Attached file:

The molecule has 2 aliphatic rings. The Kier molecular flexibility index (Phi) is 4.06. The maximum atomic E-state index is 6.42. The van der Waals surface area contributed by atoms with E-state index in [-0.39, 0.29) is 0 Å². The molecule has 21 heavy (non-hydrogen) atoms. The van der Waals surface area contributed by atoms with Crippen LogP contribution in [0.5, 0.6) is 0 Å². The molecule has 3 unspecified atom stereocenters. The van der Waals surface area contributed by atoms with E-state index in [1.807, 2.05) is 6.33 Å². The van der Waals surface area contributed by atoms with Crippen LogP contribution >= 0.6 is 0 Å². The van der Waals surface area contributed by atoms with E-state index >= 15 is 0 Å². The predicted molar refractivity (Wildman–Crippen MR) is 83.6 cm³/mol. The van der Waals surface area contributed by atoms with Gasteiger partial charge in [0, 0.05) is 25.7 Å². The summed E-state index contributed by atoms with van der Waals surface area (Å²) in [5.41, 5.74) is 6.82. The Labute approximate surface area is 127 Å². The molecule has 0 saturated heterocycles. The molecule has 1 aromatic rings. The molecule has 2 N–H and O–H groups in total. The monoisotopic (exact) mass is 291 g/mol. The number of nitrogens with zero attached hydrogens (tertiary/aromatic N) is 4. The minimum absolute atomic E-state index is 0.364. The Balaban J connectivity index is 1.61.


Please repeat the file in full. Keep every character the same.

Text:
The molecule has 2 aliphatic rings. The Kier molecular flexibility index (Phi) is 4.06. The maximum atomic E-state index is 6.42. The van der Waals surface area contributed by atoms with E-state index in [-0.39, 0.29) is 0 Å². The molecule has 21 heavy (non-hydrogen) atoms. The van der Waals surface area contributed by atoms with Crippen LogP contribution in [0.5, 0.6) is 0 Å². The molecule has 3 unspecified atom stereocenters. The van der Waals surface area contributed by atoms with E-state index in [1.807, 2.05) is 6.33 Å². The van der Waals surface area contributed by atoms with Crippen LogP contribution >= 0.6 is 0 Å². The van der Waals surface area contributed by atoms with E-state index >= 15 is 0 Å². The predicted molar refractivity (Wildman–Crippen MR) is 83.6 cm³/mol. The van der Waals surface area contributed by atoms with Gasteiger partial charge in [0, 0.05) is 25.7 Å². The summed E-state index contributed by atoms with van der Waals surface area (Å²) in [5.41, 5.74) is 6.82. The Labute approximate surface area is 127 Å². The molecule has 0 saturated heterocycles. The molecule has 1 aromatic rings. The molecule has 2 N–H and O–H groups in total. The monoisotopic (exact) mass is 291 g/mol. The number of nitrogens with zero attached hydrogens (tertiary/aromatic N) is 4. The minimum absolute atomic E-state index is 0.364. The Balaban J connectivity index is 1.61.